Advertising
Advertising

From Developer to Manager

From Developer to Manager

Yesterday you were responsible for managing the bits and bytes of your life that constitute the code you created. Today you are responsible for a group of people’s well-being, their career growth and yes, their code.

That’s right, you have ascended to the level of leadership where it’s more than jumping in to save the project and lead the team through the late night battles, more than volunteering for the really tough project and what’s more you cannot go into the cave when something needs to get done by you, the one-person tiger team.

Today, you are the face that your team will look to for guidance, leadership and tutelage.

Do your shoulders feel a little heavy right now? Did you think it was going to be an all “let’s keep writing code as a team” and “if we keep our collective heads down we’ll all be happy” type of thing? What about when people start to irritate one another? Were you hoping to slide between them to get to the espresso machine?

Advertising

Getting started as a new Development Manager is a daunting task – yes, it IS a daunting task not CAN BE – it takes a lot of work to do it right and do it well. I remember my first day, after it was announced I was a newly minted manager of a new team. A slew of emails flew into my inbox from HR – objective reviews, manager meetings, training requests, etc, etc – and I was dying for guidance on what to do next, how to get started, where to start!

My Director sent me a great email, which sadly I’ve lost, but hopefully the spirit remains true here with some added thoughts of my own.But make no mistake, the position might be Manager, but the path is Leadership. If you want to be great, be a leader, if you want to be good, be a manager.

It’s about the People

If you think your new role is about shipping code, then you are sorely mistaken – that is for the Team Lead. The Manager is focussed on the people more than the code – the people are who think of, create, imagine and deliver the code – without the people, you have no code, no product. You need to focus on building a great team because a great team is what begets a great product. Was your team handed to you? No picksies?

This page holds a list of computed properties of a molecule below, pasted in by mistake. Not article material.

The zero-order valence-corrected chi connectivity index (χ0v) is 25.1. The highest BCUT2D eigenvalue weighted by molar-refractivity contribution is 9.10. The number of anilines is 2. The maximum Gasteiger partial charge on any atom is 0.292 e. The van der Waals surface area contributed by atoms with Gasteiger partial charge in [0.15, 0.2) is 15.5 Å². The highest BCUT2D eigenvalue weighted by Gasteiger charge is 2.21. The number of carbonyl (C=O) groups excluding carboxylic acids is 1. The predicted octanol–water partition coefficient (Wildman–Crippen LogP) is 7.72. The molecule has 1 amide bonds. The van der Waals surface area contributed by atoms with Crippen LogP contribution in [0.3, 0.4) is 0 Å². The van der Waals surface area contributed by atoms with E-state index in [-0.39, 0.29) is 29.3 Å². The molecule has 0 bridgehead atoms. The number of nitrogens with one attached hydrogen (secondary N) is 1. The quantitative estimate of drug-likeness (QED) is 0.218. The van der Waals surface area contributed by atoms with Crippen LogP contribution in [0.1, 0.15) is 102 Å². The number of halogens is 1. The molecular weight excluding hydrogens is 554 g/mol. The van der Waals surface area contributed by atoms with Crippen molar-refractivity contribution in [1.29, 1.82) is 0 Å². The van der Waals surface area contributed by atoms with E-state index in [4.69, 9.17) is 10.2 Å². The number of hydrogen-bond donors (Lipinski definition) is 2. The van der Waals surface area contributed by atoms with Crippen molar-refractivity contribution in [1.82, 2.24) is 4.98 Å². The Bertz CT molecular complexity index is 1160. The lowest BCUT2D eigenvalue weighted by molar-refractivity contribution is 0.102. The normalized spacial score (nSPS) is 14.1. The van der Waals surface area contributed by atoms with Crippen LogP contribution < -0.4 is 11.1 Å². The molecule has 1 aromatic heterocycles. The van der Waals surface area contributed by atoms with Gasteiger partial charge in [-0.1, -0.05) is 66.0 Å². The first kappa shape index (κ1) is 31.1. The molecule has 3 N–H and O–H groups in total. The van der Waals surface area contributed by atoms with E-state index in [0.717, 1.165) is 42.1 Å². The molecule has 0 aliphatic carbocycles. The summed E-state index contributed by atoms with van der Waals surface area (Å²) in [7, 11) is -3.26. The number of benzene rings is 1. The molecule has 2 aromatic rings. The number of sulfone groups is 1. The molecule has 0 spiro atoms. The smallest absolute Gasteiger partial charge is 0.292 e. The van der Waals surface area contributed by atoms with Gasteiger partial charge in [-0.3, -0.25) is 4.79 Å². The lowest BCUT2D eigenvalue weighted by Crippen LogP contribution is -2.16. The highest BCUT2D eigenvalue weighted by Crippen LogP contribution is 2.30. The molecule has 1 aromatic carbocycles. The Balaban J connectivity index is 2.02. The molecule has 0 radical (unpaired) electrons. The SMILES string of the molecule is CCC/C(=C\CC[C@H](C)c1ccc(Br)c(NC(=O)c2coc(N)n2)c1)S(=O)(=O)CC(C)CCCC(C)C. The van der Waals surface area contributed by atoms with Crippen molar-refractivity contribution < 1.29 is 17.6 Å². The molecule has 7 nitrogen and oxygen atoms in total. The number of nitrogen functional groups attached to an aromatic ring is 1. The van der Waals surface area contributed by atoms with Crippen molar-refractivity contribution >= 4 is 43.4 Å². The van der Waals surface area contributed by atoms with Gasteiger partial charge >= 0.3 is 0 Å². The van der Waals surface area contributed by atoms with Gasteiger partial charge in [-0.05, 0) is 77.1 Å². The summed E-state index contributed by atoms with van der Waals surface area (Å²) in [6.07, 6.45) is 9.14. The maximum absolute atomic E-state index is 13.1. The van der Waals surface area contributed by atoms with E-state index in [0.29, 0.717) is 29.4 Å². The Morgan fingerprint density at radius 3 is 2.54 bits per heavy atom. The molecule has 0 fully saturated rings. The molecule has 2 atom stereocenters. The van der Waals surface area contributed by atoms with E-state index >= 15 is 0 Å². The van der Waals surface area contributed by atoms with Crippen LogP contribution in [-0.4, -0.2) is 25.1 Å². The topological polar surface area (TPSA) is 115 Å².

No problem, now it’s time to figure out who does what, how, what they are good at, where they need help and how you can help them. I have sat down with many people over the years and every interaction is always different, and always has to be. A great way to interact with your team is via monthly one-on-one’s. It doesn’t have to be formal, they work better if they are not. The value is you give each person time to sit down with you, they pick your brain, you pick theirs, you adjust your plans, rinse and repeat.

Advertising

Your Team is not a Factory

It is very easy to fall into the trap of thinking that you are now running a production factory focussed on the delivery of goods and services to the world. Yes you write code, yes you deliver software (or perhaps some other good) but how you deliver this is just as important. The greatest part about being a developer is the creativity to imagine new approaches to the resolution of problems.

If you take over all the fun design stuff or give it to someone else to do, you are taking that element of fun away from your team. Every job has an element of fun to it and in software this is the greatest part – coming up with new ideas, leveraging new frameworks, trying out new ideas.